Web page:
I recently had a situation where we were working with a SQL database that we were unable to modify, where we had a requirement to detect changed rows. While there are out-of-the-box mechanisms for this, such as change tracking, timestamps, or using triggers to manually populate a table of changes, all of these require changes to the database. One possible solution that the team came up with was to calculate hashes of the query results, so that a different hash from the last calculated one shows that the data had changed. Beyond this, we wanted to keep out code footprint to a minimum, and re-use the queries that returned full result sets wherever possible. I did some investigation and, by modifying and combining the examples I found, came up with a solution that works pretty well for this purpose.
The database server in question is MS SQL Server 2008, and so the latest and greatest tools aren’t available. However in SQL 2005, a HASHBYTES() function was added. There are a few different hashing algorithms available, which can be swapped out as needed, including MD5 which is quick and suits our needs. Its usage is as so:
This function can easily be used to hash individual fields, but we were after a whole row result. For this, using SQL’s XML capabilities would be a fairly easy way to give us a single string that is built from all the columns in a result set and could be hashed:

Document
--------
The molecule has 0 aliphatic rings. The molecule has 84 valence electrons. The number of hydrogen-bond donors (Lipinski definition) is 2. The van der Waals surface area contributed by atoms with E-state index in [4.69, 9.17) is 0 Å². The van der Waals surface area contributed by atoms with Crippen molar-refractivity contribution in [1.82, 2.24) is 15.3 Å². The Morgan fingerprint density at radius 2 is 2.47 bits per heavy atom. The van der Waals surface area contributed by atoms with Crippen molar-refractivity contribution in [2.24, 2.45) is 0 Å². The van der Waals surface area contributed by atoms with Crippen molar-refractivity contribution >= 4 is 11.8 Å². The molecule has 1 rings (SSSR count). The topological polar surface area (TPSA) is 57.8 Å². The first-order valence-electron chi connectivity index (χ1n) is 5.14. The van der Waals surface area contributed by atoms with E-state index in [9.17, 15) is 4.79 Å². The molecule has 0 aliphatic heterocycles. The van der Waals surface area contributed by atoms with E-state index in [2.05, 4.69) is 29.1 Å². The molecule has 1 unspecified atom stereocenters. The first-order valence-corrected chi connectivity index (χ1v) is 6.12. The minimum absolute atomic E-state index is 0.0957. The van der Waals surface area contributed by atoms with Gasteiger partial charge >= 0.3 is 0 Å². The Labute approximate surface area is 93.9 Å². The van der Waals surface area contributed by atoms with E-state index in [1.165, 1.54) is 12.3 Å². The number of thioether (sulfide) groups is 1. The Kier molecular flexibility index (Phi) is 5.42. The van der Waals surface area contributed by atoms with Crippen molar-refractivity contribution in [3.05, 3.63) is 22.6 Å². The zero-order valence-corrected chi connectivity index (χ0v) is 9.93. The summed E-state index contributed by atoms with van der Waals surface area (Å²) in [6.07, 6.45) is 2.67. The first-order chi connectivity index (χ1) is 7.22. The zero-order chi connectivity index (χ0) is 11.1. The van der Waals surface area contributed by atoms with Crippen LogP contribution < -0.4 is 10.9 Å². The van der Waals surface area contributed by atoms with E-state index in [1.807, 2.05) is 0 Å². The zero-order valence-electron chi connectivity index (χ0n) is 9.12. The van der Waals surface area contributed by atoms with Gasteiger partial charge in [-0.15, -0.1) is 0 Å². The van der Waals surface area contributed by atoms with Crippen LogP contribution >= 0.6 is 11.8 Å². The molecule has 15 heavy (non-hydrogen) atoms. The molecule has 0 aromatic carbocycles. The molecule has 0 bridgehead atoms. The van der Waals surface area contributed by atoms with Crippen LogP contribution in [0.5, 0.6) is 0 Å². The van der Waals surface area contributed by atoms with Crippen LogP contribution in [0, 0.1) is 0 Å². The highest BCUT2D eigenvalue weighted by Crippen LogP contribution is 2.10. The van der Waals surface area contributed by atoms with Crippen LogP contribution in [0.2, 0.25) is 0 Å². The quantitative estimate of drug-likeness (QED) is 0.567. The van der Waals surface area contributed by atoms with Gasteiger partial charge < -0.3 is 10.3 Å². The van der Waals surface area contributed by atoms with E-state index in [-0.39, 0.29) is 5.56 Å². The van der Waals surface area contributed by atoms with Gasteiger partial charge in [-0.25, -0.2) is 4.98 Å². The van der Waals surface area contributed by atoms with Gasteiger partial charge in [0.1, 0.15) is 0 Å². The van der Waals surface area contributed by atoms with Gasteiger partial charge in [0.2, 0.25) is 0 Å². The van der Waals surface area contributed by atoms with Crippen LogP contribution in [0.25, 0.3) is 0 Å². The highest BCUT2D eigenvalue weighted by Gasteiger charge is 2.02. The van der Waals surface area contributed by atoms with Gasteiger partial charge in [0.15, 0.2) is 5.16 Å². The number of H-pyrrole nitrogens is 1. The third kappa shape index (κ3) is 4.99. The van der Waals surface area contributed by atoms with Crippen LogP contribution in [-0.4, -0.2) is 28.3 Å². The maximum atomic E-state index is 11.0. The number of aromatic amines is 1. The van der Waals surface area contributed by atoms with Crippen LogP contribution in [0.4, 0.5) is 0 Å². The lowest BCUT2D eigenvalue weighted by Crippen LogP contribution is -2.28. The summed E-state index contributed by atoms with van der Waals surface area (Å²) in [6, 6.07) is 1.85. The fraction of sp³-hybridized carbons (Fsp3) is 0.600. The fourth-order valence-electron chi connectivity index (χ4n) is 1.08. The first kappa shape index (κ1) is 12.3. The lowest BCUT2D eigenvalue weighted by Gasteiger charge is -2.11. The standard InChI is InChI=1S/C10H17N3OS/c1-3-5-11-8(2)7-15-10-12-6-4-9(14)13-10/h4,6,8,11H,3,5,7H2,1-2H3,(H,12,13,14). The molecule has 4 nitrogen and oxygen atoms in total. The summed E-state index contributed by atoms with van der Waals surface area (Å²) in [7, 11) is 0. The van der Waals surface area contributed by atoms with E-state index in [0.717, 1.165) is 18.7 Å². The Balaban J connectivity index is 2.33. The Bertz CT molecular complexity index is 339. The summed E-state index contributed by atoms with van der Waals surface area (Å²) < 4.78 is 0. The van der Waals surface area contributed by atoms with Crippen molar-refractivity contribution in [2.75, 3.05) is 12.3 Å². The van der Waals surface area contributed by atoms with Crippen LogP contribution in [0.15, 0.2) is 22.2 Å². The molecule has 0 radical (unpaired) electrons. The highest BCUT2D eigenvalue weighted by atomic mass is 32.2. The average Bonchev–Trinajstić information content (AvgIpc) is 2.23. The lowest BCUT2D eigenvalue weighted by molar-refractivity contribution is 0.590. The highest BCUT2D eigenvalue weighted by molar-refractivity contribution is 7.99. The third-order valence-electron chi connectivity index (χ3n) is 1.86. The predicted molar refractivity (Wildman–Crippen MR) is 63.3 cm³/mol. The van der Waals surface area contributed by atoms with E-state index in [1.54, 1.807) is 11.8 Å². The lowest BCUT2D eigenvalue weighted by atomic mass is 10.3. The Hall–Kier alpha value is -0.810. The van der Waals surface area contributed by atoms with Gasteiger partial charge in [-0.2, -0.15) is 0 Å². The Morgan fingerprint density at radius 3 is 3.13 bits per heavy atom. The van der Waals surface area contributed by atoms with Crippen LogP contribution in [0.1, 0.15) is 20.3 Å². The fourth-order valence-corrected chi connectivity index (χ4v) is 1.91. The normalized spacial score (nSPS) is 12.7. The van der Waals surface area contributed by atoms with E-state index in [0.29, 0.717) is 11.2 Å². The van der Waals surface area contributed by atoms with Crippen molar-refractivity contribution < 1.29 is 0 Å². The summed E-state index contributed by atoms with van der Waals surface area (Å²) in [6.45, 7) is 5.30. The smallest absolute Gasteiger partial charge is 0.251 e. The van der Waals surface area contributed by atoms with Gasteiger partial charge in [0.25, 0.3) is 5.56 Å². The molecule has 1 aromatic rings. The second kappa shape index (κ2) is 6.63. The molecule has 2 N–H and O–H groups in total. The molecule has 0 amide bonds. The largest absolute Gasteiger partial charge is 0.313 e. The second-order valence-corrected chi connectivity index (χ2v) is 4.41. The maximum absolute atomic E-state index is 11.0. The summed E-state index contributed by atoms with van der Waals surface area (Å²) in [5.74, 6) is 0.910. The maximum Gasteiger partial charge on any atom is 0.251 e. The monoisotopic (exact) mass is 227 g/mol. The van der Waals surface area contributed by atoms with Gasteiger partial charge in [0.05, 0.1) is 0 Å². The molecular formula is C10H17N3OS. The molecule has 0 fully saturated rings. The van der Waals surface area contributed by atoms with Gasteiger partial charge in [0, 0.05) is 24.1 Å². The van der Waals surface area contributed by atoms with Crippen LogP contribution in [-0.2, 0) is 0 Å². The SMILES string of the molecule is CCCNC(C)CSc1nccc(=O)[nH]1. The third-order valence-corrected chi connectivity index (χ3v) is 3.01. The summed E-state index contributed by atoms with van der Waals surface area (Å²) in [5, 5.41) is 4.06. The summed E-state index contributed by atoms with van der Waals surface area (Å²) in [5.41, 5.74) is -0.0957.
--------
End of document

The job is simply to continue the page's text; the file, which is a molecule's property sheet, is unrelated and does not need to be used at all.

AS x FOR
However I immediately ran into an issue with this that took a while to get to the bottom of; when I combined these two functions the query would execute successfully, but with a message showing an error about data being truncated:
Msg 8152, Level 16, State 10, Line 1, String or binary data would be truncated
I eventually found was that while the HASHBYTES() function took in a string, its limit was 8000 characters, and the error was because the XML result was being truncated when being passed to the hashing function. After a bit of searching, I found that the native sys.fn_repl_hash_binary function worked with a byte array, with no size limit. Putting all this together, the result looks like:
Q.Id AS [Id],
c.Id AS Id,
FROM Customers c
The nice thing about this is that the middle query is completely arbitrary, and can be swapped for any query however complex, so long as an Id column is exposed. There’s a couple of things that could be done with this to go one step further; one would be to insert the records into a table on the same database server, so that comparing the hashes with previous values could be done as a database operation, to generate a set of Ids to re-join with the main query to return full results.